THROUGHOUT the past two weeks the business and investor community remained on tenterhooks regarding the country’s short listing on the Financial Action Task Force (FATF) grey list. Yet leaders at the Exchange state past experience indicates that despite the short listing business will continue as usual with minimal discrepancies.
Dr Shamshad Akhtar, the caretaker finance minister along with her team rushed to the French capital to convince the international community that the action plan put forth by Pakistan in response to their instructions in February was effective and would be implemented in 15 months.
“Potential inclusion on the FATF ‘grey list’ is a clear negative for the economy, the financial system and asset prices, but its impact is never a knee-jerk reaction” assures Hamad Aslam, director and head of research at Elixir Securities Pakistan.
Potential inclusion on the FATF ‘grey list’ is a clear negative for the economy, although during the 2012-15 listing it was business as usual, if not better,” says Hamad Aslam, director and head of research at Elixir Securities
He observed that it may result in additional due diligence by foreign financial institutions, which are involved in documentary credits (LC’s), cross-border payments via SWIFT, foreign inflows into the Pakistan Stock Exchange (PSX) and bond issuance by the Pakistani government.
But the country has been there before. Topline Securities stated in a report that Pakistan had previously been part of high risk jurisdictions (blacklist) in 2008 and 2012 and the grey list in 2012-2015.
Hamad Aslam of Elixir recalls that during 2012-15 it was business as usual, if not better, for most economic indicators such as Foreign Direct Investment, foreign portfolio investment, Euro bond Yields, Rupee and KSE-100 index.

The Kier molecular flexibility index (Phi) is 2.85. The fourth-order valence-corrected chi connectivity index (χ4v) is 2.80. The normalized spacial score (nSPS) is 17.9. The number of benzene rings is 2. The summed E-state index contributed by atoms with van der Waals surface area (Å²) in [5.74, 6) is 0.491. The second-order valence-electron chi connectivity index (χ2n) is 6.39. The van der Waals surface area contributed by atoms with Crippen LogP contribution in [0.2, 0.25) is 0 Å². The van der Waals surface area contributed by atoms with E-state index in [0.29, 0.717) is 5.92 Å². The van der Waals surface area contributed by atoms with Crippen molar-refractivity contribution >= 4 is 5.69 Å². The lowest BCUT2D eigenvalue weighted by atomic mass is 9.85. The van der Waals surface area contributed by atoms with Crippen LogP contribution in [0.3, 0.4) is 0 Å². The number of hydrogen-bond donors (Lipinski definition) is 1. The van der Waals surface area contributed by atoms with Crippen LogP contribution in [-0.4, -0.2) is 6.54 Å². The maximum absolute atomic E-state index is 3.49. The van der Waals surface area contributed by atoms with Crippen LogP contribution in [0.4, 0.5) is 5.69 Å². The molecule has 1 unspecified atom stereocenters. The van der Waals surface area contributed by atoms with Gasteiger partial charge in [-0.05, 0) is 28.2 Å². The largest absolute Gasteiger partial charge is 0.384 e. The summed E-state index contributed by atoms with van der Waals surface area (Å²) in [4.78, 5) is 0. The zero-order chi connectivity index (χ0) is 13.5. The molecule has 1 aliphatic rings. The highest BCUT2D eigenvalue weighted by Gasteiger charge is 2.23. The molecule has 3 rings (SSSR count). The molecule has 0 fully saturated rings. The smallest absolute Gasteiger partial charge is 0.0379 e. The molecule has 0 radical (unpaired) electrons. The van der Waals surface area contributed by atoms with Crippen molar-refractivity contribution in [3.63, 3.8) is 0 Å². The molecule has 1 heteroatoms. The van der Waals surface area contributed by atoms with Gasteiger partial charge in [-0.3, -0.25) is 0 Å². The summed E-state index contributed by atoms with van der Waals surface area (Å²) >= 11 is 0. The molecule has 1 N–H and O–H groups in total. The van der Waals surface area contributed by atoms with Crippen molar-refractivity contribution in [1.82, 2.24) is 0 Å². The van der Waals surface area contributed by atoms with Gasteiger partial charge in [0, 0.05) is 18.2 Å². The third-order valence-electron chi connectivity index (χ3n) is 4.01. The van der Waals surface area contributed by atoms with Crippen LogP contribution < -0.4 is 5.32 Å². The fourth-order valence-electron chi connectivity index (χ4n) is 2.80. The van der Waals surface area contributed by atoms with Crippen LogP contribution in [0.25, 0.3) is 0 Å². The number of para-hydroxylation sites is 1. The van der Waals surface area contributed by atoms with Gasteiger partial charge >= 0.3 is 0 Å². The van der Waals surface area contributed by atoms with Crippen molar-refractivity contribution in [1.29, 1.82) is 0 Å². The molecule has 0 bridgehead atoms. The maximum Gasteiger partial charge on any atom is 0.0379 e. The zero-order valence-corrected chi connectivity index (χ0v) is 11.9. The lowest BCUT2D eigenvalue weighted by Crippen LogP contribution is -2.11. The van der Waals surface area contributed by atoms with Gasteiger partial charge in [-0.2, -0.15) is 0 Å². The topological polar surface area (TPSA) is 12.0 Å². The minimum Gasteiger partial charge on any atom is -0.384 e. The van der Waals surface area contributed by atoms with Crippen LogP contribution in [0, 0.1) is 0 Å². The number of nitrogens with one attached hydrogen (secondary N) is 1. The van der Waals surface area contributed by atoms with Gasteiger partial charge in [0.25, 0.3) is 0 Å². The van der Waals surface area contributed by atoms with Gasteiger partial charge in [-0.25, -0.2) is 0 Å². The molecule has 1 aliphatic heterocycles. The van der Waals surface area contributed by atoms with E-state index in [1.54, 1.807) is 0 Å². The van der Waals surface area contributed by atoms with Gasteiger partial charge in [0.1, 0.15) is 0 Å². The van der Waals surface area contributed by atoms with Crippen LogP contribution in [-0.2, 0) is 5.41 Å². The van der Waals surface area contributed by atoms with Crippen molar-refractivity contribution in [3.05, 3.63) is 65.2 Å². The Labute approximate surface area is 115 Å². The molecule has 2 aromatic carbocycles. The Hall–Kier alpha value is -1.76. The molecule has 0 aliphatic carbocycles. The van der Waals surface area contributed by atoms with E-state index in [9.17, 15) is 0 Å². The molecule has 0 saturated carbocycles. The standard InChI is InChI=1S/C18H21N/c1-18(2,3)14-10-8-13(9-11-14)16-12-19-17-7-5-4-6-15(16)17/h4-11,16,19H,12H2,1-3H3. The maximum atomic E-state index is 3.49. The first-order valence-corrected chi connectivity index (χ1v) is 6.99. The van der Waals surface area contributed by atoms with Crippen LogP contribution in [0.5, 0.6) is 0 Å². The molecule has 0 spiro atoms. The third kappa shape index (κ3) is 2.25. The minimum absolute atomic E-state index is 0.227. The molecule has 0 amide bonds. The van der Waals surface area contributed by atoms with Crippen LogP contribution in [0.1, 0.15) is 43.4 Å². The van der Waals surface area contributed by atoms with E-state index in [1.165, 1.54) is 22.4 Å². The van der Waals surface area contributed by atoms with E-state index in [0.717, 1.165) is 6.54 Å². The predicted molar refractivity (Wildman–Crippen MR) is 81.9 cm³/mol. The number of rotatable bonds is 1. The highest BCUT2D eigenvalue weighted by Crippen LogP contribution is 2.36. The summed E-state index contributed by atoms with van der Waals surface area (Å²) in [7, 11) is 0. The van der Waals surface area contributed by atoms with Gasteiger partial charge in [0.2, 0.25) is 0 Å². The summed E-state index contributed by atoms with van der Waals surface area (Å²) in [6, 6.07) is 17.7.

“The country even managed to get an IMF bailout in 2013 and raised $3 billion from global debt markets in 2015”, he said. But for all that, the major concern observed during that period included exodus/curtailment of operations by foreign banks and a rating downgrade by Moody’s.
Although the addition to the watch list does not imply any economic or financial sanctions for the country; it does serves as a “notice” to the country’s financial institutions. Since a foreign financial institution has to be involved in most dealings, the risk appetite of foreign banks decreases.
Indicators such as the FATF ‘grey list’ are used by all global banks when they carry out client due diligence.
When clients appear on those lists, enhanced due diligence kicks in,
which could be much more costly for foreign banks. With the cost of doing business going up, coupled with a greater likelihood of potential fines/penalties, global banks start to calculate the costs and benefits of doing business from the shortlisted country.
Implications for the stock market: For the ordinary investor in equity who was unaware of what getting grey or black listed meant, the situation was scary.
Topline Securities analysts say: “to simplify, as per out understanding, countries that are identified as having deficiencies in their financial system are placed on the ‘grey list’ while countries that are not making sufficient progress in addressing deficiencies or have not committed to an action plan are then moved to a ‘black list’ and termed high risk jurisdiction.
As they say on Wall Street, for the equity markets, “uncertainty is worse than bad news”.
For market sentiment, the uncertainty surrounding Pakistan’s inclusion on the grey list in the past two weeks was worse than the actual inclusion. Had the final decision regarding the listing been announced earlier, the market would have experienced a knee-jerk reaction but would have quickly got over the event.
Instead, the PSX witnessed the worst week of 2018 (between June 19-22); with the KSE-100 index churning out a whopping 2,043 points (4.7pc) loss for which a major reason was the scare caused over the outcome of the FATF meeting.
Last Friday, Mr Arif Habib, former chairman of the Exchange said that the market had already incorporated the threat of FATF grey listing in stock prices, but inclusion in the ‘black list’ was still of concern.
Hamad Aslam of Elixir Securities mentioned that during the last inclusion in 2012-15, not only did the economic indicators continue their upward momentum, but Pakistan equities recorded one of the best times in history. The KSE-100 index grew two-fold, foreign portfolio investment flows were recorded at over $900 million and United Bank Limited successfully concluded its Secondary Public Offering.
Published in Dawn, The Business and Finance Weekly, July 2nd, 2018